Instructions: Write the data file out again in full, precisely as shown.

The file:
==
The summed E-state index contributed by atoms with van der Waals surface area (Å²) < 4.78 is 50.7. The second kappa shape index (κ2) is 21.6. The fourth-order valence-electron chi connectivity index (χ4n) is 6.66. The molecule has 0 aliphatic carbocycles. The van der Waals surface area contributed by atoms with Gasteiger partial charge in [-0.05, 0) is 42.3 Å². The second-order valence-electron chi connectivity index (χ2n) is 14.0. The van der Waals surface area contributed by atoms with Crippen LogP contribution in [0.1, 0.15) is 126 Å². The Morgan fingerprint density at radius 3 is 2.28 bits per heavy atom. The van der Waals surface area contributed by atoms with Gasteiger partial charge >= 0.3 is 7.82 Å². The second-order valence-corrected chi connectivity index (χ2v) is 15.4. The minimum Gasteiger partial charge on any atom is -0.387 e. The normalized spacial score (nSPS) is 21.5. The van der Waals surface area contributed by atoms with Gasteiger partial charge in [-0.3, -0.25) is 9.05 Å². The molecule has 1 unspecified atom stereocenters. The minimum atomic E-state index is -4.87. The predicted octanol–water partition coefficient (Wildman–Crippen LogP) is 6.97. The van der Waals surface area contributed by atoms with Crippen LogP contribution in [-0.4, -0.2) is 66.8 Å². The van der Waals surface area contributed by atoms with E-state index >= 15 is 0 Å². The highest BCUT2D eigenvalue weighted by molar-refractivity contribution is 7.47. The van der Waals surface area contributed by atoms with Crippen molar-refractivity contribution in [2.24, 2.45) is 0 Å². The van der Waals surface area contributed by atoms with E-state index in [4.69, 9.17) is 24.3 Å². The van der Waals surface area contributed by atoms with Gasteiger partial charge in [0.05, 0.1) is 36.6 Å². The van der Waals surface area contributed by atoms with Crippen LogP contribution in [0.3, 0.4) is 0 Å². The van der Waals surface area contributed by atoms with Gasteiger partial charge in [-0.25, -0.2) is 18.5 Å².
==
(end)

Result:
The summed E-state index contributed by atoms with van der Waals surface area (Å²) < 4.78 is 50.7. The second kappa shape index (κ2) is 21.6. The fourth-order valence-electron chi connectivity index (χ4n) is 6.66. The molecule has 0 aliphatic carbocycles. The van der Waals surface area contributed by atoms with Gasteiger partial charge in [-0.05, 0) is 42.3 Å². The second-order valence-electron chi connectivity index (χ2n) is 14.0. The van der Waals surface area contributed by atoms with Crippen LogP contribution in [0.1, 0.15) is 126 Å². The Morgan fingerprint density at radius 3 is 2.28 bits per heavy atom. The van der Waals surface area contributed by atoms with Gasteiger partial charge >= 0.3 is 7.82 Å². The second-order valence-corrected chi connectivity index (χ2v) is 15.4. The minimum Gasteiger partial charge on any atom is -0.387 e. The normalized spacial score (nSPS) is 21.5. The van der Waals surface area contributed by atoms with Gasteiger partial charge in [-0.3, -0.25) is 9.05 Å². The molecule has 1 unspecified atom stereocenters. The minimum atomic E-state index is -4.87. The predicted octanol–water partition coefficient (Wildman–Crippen LogP) is 6.97. The van der Waals surface area contributed by atoms with Crippen LogP contribution in [-0.4, -0.2) is 66.8 Å². The van der Waals surface area contributed by atoms with E-state index >= 15 is 0 Å². The highest BCUT2D eigenvalue weighted by molar-refractivity contribution is 7.47. The van der Waals surface area contributed by atoms with Crippen molar-refractivity contribution in [2.24, 2.45) is 0 Å². The van der Waals surface area contributed by atoms with E-state index in [4.69, 9.17) is 24.3 Å². The van der Waals surface area contributed by atoms with Gasteiger partial charge in [0.05, 0.1) is 36.6 Å². The van der Waals surface area contributed by atoms with Crippen LogP contribution in [0.3, 0.4) is 0 Å². The van der Waals surface area contributed by atoms with Gasteiger partial charge in [-0.25, -0.2) is 18.5 Å².